Eastern U.S. Power Surges as Cold Sends Demand Above Forecasts

Spot wholesale electricity across the Eastern U.S. grid operated by PJM Interconnection LLC jumped as freezing weather swept across the region, boosting demand.

Power topped $400 a megawatt-hour in the 13-state grid and rose above $600 in Virginia, compared with prices around $100 estimated yesterday. The low in Charlottesville, Virginia, may drop to 19 degrees Fahrenheit (minus 7 Celsius) today, 8 below the usual reading, according to AccuWeather Inc. in State College, Pennsylvania.

“That’s a big spike for PJM,” said Tom Hahn, vice president of U.S. power derivatives at brokerage ICAP Energy LLC in Durham, North Carolina. “It’s definitely all related to this storm system and it’s coming in a little bit colder than expected.”

Spot electricity at the Dominion Resources Inc. hub in Virginia jumped to $606.66 a megawatt-hour at 10:55 a.m., above the day-ahead price of $75.78 for the hour, PJM data show. Day-ahead prices are determined by the grid the previous day based on estimates for demand and generation capacity. Spot prices can surge when actual demand exceeds the estimates.

The real-time price for on-peak power at the Dominion hub for today climbed $207.35 to $279.21 a megawatt hour as of 11:12 a.m., the highest since May 31, 2011, according to data compiled by Bloomberg.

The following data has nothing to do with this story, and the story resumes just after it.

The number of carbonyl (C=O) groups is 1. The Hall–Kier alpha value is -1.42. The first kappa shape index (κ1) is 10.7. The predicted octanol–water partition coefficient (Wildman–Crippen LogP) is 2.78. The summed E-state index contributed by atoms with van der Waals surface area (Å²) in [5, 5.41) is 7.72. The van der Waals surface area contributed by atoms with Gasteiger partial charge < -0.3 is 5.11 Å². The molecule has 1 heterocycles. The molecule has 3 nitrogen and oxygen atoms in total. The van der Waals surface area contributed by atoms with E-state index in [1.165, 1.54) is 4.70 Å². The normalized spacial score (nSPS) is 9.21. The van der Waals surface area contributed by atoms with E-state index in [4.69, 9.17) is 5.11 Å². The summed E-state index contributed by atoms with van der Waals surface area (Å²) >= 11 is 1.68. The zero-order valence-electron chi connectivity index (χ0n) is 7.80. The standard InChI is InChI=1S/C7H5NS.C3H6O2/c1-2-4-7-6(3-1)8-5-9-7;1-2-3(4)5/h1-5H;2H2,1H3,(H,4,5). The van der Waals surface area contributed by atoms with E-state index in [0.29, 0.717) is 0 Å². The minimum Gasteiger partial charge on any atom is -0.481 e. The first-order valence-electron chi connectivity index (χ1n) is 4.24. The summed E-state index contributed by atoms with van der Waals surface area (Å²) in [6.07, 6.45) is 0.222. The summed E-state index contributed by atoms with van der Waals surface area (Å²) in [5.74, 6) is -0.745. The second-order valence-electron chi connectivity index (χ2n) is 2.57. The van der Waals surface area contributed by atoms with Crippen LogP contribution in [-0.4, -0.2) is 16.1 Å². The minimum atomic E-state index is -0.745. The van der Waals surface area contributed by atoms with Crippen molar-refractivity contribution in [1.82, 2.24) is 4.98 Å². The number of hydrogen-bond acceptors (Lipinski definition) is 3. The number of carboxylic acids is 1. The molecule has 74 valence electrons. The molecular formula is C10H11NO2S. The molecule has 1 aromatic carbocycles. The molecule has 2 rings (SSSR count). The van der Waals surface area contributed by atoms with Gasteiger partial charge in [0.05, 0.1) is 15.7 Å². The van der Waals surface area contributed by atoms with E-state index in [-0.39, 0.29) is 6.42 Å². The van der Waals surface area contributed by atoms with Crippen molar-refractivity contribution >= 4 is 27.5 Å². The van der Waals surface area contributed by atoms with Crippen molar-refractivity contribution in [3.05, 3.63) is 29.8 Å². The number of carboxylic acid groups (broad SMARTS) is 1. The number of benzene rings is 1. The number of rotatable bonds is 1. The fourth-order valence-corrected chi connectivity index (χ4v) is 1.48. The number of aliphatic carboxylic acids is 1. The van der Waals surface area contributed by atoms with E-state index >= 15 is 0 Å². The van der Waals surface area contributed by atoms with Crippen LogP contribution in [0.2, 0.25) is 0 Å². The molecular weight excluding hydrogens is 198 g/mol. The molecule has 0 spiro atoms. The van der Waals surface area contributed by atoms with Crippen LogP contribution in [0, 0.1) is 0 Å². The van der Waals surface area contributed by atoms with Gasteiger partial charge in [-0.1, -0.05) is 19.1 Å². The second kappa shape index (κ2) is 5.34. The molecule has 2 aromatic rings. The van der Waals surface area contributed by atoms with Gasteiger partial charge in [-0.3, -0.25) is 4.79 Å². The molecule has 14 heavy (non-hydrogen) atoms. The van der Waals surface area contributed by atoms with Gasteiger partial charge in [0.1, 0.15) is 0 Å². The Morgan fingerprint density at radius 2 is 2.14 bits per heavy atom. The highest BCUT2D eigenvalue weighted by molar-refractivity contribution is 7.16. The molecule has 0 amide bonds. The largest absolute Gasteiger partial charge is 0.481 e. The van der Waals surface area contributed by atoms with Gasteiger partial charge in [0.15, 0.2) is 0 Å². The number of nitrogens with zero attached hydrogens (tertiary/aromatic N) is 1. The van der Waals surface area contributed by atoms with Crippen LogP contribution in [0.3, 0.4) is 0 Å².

The benchmark PJM Western hub rose as high as $461.16 at 10:15 a.m., six-times higher than the day-ahead price of $76.71, according to the grid operator. On-peak spot prices at the hub averaged $208.58 at 11:12 a.m., also the highest level since May 31, 2011.

Power consumption across the entire grid was 121,063 megawatts as of 11 a.m., 7.5 percent higher than the day-ahead forecast of 112,147 megawatts for 11:30 a.m.

PJM had expected demand to peak at 117,675 megawatts between 7 a.m. and 8 a.m., but usage climbed to 123,018 megawatts during that hour.

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